Illustration by Sofia Bews for Rookie Mag
Illustration by Sofia Bews for Rookie Mag

Written by Lucia Kennedy

Self-care is a much-talked about topic in the media today. It’s the practice of any intentional actions you do to care for your physical, mental and emotional health. It’s not only for people who struggle with mental illness; it’s a practice that should be done by everyone. With the summer months coming up, I can imagine that many of you are finishing school and will have nothing solid planned for a rather long time, or perhaps you have a summer job that can unexpectedly leave you without any working hours for a week. Post-exam madness, the summer can seem like a sweet relief to laze about in bliss. However, for many people the summer can quickly turn into a source of endless boredom. These long summer days were a huge spring of anxiety for me as a school-goer; I’d slip into a rut where I was bored and lonely, but I didn’t want to do anything. I needed self-care the most during these long stretches of time where I was stranded and tediously bored. I was doing nothing to take care of myself, and the boredom made me snappy and irritable. I’m sure many of you can relate. I soon learned that including the small things in this list helped me feel better; making efforts to include them in my week gave me some much-needed structure and the boredom ebbed away.

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I’m not saying that incorporating these things will cure depression or any mental illness; that would be an outlandish and very untrue statement. However, including self-care in your life can help you feel a little better, and feeling even a little better is something we all deserve. Where I live in Ireland, the concept of self-care and self-love is often brushed off as keen millennial behaviour. You might be someone who scoffs at the idea, but once you try out some self-care tips yourself, you’ll understand why it’s so talked about. The things I list here are the things that really made a big difference for me when I started practising self-care, and I hope you find them as impactful as I did.

 

1) Treat yourself by baking something

Even a small feat like making the perfect mug brownie for dessert is a wonderful way to reward yourself and gives you a small creative outlet. In fact, many occupational therapists use baking therapy to help their patients cope with depression and anxiety; baking gives you something structured to do with your time, and at the end you have some marvellous treats to eat and share with friends and family. If you have a furry friend in your life, you can even bake them special treats, like these puppy biscuits or one of these kitty snacks.

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2) Get some air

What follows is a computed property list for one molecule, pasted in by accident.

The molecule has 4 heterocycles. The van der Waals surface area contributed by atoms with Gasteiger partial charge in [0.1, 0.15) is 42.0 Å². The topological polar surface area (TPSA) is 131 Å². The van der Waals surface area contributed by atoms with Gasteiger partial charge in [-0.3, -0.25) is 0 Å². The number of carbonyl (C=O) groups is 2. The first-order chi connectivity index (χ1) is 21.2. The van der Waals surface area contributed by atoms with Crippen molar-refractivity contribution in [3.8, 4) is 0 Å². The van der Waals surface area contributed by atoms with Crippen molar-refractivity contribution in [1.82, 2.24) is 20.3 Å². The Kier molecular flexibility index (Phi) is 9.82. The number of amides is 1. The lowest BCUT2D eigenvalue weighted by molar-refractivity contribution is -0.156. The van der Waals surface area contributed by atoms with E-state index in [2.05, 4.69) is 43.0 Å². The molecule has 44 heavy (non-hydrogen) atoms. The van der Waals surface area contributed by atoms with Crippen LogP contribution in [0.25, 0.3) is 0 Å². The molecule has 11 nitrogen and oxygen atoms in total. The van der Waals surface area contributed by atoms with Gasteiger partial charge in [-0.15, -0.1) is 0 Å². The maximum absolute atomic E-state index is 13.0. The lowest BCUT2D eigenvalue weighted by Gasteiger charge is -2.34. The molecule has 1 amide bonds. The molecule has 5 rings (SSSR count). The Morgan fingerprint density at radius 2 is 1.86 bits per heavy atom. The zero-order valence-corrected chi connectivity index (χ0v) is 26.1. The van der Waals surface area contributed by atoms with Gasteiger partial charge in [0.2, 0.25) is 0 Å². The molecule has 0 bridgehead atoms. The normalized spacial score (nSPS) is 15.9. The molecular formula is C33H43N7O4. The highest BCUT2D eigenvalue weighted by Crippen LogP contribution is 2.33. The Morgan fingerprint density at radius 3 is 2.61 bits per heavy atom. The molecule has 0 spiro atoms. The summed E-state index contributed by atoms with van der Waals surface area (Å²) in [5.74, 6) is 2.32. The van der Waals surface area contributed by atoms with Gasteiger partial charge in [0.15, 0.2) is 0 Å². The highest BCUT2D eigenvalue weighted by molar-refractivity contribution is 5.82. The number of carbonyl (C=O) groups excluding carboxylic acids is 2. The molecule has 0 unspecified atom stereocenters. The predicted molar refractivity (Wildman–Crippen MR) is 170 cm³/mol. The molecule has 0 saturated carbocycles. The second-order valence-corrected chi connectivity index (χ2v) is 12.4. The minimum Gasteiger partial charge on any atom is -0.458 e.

You’ve heard this a million times before, but the importance of giving yourself 15 minutes or more every day to go outside cannot be stressed enough. Getting some fresh air every day has been proven to alleviate symptoms of depression and is a serious mood booster. Even if all you feel like doing is staying in bed, opening up your window and breathing in fresh air can help you feel a little better. You deserve to feel good; so allow yourself to have a walk outside or some fresh-air time. Even better, take a dog with you for a walk- either your own dog or a neighbour’s dog. Spending time with animals can be very entertaining, and bringing joy to a dog who loves to walk is very rewarding.

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3) Spring Cleaning

Giving your quarters a little spruce-up has been shown to be a very effective pick-me-up. It’s easy to feel reluctant to face the messiness of our floors and the nooks-and-crannies where things seem to pile up out of nowhere, but do remember that you deserve to live in a space where you can breathe. Having a tidy room can help you feel less claustrophobic and can make you proud of the place you live in. It also means you can invite over some friends without worrying about the overflowing laundry basket.

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4) Plan!

Making small plans with friends is a wonderful way to take care of yourself. Even messaging a friend and asking if they’d like to watch some terrible TV with you can be a fun, low-maintenance thing to structure your day around. We can all slip into a confusing rut where we feel isolated and lonely, while actively avoiding social activities. You deserve to spend time with people who love you and make you laugh; so try to break out of this rut as gently as you like. If one-on-one meet ups feel daunting, try Skyping or Facetiming a friend for a few minutes to talk or tell dumb jokes to. If you’ve been spending a lot of time alone and ignoring your messages, your friends probably miss you a great deal and would love to talk.

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